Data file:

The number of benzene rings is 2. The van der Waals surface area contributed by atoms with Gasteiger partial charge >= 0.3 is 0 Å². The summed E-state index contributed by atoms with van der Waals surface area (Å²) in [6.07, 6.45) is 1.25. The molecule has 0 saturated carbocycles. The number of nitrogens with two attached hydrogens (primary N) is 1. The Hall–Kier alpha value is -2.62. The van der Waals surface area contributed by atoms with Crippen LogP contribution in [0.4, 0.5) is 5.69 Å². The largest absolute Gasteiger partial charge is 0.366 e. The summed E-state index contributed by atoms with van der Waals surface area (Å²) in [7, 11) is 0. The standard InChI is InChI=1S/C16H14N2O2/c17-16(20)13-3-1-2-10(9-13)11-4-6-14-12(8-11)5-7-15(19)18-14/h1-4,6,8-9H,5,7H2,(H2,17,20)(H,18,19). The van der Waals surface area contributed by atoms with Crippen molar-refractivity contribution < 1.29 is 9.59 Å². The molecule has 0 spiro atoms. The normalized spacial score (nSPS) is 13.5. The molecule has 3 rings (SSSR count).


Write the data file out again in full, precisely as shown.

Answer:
The number of benzene rings is 2. The van der Waals surface area contributed by atoms with Gasteiger partial charge >= 0.3 is 0 Å². The summed E-state index contributed by atoms with van der Waals surface area (Å²) in [6.07, 6.45) is 1.25. The molecule has 0 saturated carbocycles. The number of nitrogens with two attached hydrogens (primary N) is 1. The Hall–Kier alpha value is -2.62. The van der Waals surface area contributed by atoms with Crippen LogP contribution in [0.4, 0.5) is 5.69 Å². The largest absolute Gasteiger partial charge is 0.366 e. The summed E-state index contributed by atoms with van der Waals surface area (Å²) in [7, 11) is 0. The standard InChI is InChI=1S/C16H14N2O2/c17-16(20)13-3-1-2-10(9-13)11-4-6-14-12(8-11)5-7-15(19)18-14/h1-4,6,8-9H,5,7H2,(H2,17,20)(H,18,19). The van der Waals surface area contributed by atoms with Crippen molar-refractivity contribution < 1.29 is 9.59 Å². The molecule has 0 spiro atoms. The normalized spacial score (nSPS) is 13.5. The molecule has 3 rings (SSSR count).